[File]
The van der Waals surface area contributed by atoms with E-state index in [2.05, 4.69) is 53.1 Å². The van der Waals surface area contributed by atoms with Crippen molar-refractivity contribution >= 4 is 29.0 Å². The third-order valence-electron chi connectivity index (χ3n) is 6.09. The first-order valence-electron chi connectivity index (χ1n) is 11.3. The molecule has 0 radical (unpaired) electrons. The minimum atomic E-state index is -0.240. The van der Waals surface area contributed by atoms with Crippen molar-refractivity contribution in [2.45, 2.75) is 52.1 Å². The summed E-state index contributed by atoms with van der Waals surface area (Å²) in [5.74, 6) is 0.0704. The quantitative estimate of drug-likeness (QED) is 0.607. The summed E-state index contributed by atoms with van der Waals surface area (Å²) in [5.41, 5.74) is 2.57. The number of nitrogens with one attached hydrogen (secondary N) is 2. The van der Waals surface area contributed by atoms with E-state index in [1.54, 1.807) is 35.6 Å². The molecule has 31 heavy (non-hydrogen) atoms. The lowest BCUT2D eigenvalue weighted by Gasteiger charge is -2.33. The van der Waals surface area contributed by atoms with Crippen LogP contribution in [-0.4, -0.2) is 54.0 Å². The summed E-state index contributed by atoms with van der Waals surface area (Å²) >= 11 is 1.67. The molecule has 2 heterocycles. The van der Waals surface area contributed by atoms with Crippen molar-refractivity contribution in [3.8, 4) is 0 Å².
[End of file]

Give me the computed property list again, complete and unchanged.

The van der Waals surface area contributed by atoms with E-state index in [2.05, 4.69) is 53.1 Å². The van der Waals surface area contributed by atoms with Crippen molar-refractivity contribution >= 4 is 29.0 Å². The third-order valence-electron chi connectivity index (χ3n) is 6.09. The first-order valence-electron chi connectivity index (χ1n) is 11.3. The molecule has 0 radical (unpaired) electrons. The minimum atomic E-state index is -0.240. The van der Waals surface area contributed by atoms with Crippen molar-refractivity contribution in [2.45, 2.75) is 52.1 Å². The summed E-state index contributed by atoms with van der Waals surface area (Å²) in [5.74, 6) is 0.0704. The quantitative estimate of drug-likeness (QED) is 0.607. The summed E-state index contributed by atoms with van der Waals surface area (Å²) in [5.41, 5.74) is 2.57. The number of nitrogens with one attached hydrogen (secondary N) is 2. The van der Waals surface area contributed by atoms with E-state index in [1.54, 1.807) is 35.6 Å². The molecule has 31 heavy (non-hydrogen) atoms. The lowest BCUT2D eigenvalue weighted by Gasteiger charge is -2.33. The van der Waals surface area contributed by atoms with Crippen LogP contribution in [-0.4, -0.2) is 54.0 Å². The summed E-state index contributed by atoms with van der Waals surface area (Å²) >= 11 is 1.67. The molecule has 2 heterocycles. The van der Waals surface area contributed by atoms with Crippen molar-refractivity contribution in [3.8, 4) is 0 Å².